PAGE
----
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Senior and Retirement Financial Exploitation and Financial Fraud Attorney

South Florida Senior and Retirement Financial Exploitation and Financial Fraud Litigation and Arbitration Attorney:

What is diminished financial capacity?

"Diminished financial capacity" is a term used to describe a decline in a person's ability to manage money and financial assets to serve his or her best interests, including the inability to understand the consequences of investment decisions. While the inability to manage one's money is clearly a problem in itself, when people of any age lose the capability to manage their finances, they may also become more vulnerable to investment fraud and other forms of financial abuse.

Preparing for Your Own Financial Future: Hope for the Best, But Plan for the Worst.

Losing the ability to manage your finances may be something you'd rather not think about.  We often think about our financial capabilities, like our ability to drive, as an important measure of our independence. But planning ahead may help you stay in control of your finances, even if diminished financial capacity becomes a serious problem. Taking the steps listed below now may help avoid or minimize problems for you and your family.

Organize your important documents. Organize and store important documents in a safe, easily accessible location. That way, they are readily available in an emergency. Give copies to trusted loved ones or let them know where to find the documents. Typically, the following documents will be most relevant to your finances:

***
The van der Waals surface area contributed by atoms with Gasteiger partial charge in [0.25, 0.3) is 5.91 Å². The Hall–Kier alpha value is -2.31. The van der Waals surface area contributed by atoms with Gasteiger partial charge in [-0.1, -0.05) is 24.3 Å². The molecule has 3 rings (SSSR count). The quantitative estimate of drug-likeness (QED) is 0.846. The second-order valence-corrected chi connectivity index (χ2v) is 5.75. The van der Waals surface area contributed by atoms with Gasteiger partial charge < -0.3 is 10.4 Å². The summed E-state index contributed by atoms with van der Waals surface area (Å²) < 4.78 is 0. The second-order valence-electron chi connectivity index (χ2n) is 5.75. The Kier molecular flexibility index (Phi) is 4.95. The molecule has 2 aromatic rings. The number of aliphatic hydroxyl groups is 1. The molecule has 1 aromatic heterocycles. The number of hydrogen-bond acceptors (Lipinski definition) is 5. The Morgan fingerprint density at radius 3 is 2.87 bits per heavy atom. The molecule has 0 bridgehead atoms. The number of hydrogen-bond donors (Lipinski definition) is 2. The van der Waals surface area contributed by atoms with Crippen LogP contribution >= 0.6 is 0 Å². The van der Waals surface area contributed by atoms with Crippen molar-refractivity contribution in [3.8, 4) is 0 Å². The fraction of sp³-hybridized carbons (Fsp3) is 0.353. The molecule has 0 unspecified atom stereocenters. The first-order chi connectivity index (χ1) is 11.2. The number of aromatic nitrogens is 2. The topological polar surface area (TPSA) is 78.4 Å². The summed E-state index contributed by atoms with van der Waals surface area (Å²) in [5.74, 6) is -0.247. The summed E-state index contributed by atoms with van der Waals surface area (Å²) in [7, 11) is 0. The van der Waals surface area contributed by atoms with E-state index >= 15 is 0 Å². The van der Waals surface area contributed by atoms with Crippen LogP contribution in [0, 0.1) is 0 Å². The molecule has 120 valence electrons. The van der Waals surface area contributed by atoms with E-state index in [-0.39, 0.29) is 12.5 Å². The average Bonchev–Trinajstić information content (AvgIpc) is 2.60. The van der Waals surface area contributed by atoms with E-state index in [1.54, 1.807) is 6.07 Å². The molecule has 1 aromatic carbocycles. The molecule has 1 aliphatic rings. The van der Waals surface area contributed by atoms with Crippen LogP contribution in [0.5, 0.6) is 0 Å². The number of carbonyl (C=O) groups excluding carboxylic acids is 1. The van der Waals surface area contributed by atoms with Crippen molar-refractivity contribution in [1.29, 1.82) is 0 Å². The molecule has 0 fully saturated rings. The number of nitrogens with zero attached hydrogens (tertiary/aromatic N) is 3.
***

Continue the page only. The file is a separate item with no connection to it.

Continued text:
• Bank and brokerage statements and account information. Make a list of your accounts with account numbers. Keep a separate list of online bank and brokerage passwords and PINs and keep the lists in a safe place. In addition, make a list of the locations of your safe-deposit boxes, including where the keys to the safe-deposit boxes are located.  Also, keep your recent bank and brokerage statements available, as well as information about how to get those statements online if you access them electronically.
  • Mortgage and credit information. Make a list of your debts and regular payments, with account numbers and names of the financial institutions that issued the loans or credit cards.
  • Insurance policies
  • Pension and other retirement benefit summaries
  • Social Security payment information
  • Contact information for financial and medical professionals, such as doctors, lawyers, accountants, and securities professionals.